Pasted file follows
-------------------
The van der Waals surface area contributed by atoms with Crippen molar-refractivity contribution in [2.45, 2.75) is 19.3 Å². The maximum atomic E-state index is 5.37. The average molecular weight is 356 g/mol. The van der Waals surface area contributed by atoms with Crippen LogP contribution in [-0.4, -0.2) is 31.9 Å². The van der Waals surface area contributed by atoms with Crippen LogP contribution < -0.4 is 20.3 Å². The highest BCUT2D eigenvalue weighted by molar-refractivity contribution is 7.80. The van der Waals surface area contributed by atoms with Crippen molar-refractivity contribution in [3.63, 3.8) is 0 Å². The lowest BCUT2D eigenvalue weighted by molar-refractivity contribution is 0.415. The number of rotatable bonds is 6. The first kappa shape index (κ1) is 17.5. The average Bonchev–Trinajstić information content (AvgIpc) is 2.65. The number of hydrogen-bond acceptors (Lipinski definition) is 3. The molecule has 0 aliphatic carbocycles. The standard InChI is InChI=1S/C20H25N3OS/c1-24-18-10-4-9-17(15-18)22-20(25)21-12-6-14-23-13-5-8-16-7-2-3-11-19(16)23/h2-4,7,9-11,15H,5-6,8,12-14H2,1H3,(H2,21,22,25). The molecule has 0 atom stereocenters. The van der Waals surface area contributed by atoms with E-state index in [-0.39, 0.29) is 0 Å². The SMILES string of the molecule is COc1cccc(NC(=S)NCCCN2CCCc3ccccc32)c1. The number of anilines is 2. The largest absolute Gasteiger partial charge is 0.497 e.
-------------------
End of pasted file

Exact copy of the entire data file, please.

The van der Waals surface area contributed by atoms with Crippen molar-refractivity contribution in [2.45, 2.75) is 19.3 Å². The maximum atomic E-state index is 5.37. The average molecular weight is 356 g/mol. The van der Waals surface area contributed by atoms with Crippen LogP contribution in [-0.4, -0.2) is 31.9 Å². The van der Waals surface area contributed by atoms with Crippen LogP contribution < -0.4 is 20.3 Å². The highest BCUT2D eigenvalue weighted by molar-refractivity contribution is 7.80. The van der Waals surface area contributed by atoms with Crippen molar-refractivity contribution in [3.63, 3.8) is 0 Å². The lowest BCUT2D eigenvalue weighted by molar-refractivity contribution is 0.415. The number of rotatable bonds is 6. The first kappa shape index (κ1) is 17.5. The average Bonchev–Trinajstić information content (AvgIpc) is 2.65. The number of hydrogen-bond acceptors (Lipinski definition) is 3. The molecule has 0 aliphatic carbocycles. The standard InChI is InChI=1S/C20H25N3OS/c1-24-18-10-4-9-17(15-18)22-20(25)21-12-6-14-23-13-5-8-16-7-2-3-11-19(16)23/h2-4,7,9-11,15H,5-6,8,12-14H2,1H3,(H2,21,22,25). The molecule has 0 atom stereocenters. The van der Waals surface area contributed by atoms with E-state index in [-0.39, 0.29) is 0 Å². The SMILES string of the molecule is COc1cccc(NC(=S)NCCCN2CCCc3ccccc32)c1. The number of anilines is 2. The largest absolute Gasteiger partial charge is 0.497 e.